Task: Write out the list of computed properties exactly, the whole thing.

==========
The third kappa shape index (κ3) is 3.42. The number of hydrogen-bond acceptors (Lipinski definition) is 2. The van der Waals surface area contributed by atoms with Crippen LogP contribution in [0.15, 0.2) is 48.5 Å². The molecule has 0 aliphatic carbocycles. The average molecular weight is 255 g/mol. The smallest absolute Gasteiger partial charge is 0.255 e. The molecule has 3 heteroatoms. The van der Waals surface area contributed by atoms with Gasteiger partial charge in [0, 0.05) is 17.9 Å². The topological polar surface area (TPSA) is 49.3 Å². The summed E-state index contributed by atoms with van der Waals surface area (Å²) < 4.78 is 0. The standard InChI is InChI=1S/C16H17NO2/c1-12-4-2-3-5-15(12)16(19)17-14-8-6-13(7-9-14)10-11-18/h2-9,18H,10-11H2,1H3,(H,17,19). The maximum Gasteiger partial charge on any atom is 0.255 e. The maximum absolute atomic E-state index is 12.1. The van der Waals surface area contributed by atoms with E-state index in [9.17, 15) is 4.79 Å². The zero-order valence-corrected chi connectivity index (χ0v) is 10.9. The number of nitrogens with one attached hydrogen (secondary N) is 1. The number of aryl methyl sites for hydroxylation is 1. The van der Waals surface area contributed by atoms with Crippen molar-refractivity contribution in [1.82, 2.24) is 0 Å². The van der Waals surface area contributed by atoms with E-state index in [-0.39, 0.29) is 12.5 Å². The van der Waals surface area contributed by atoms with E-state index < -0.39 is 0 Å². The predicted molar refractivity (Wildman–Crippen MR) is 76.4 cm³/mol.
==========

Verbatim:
The third kappa shape index (κ3) is 3.42. The number of hydrogen-bond acceptors (Lipinski definition) is 2. The van der Waals surface area contributed by atoms with Crippen LogP contribution in [0.15, 0.2) is 48.5 Å². The molecule has 0 aliphatic carbocycles. The average molecular weight is 255 g/mol. The smallest absolute Gasteiger partial charge is 0.255 e. The molecule has 3 heteroatoms. The van der Waals surface area contributed by atoms with Gasteiger partial charge in [0, 0.05) is 17.9 Å². The topological polar surface area (TPSA) is 49.3 Å². The summed E-state index contributed by atoms with van der Waals surface area (Å²) < 4.78 is 0. The standard InChI is InChI=1S/C16H17NO2/c1-12-4-2-3-5-15(12)16(19)17-14-8-6-13(7-9-14)10-11-18/h2-9,18H,10-11H2,1H3,(H,17,19). The maximum Gasteiger partial charge on any atom is 0.255 e. The maximum absolute atomic E-state index is 12.1. The van der Waals surface area contributed by atoms with E-state index in [9.17, 15) is 4.79 Å². The zero-order valence-corrected chi connectivity index (χ0v) is 10.9. The number of nitrogens with one attached hydrogen (secondary N) is 1. The number of aryl methyl sites for hydroxylation is 1. The van der Waals surface area contributed by atoms with Crippen molar-refractivity contribution in [1.82, 2.24) is 0 Å². The van der Waals surface area contributed by atoms with E-state index in [-0.39, 0.29) is 12.5 Å². The van der Waals surface area contributed by atoms with E-state index < -0.39 is 0 Å². The predicted molar refractivity (Wildman–Crippen MR) is 76.4 cm³/mol.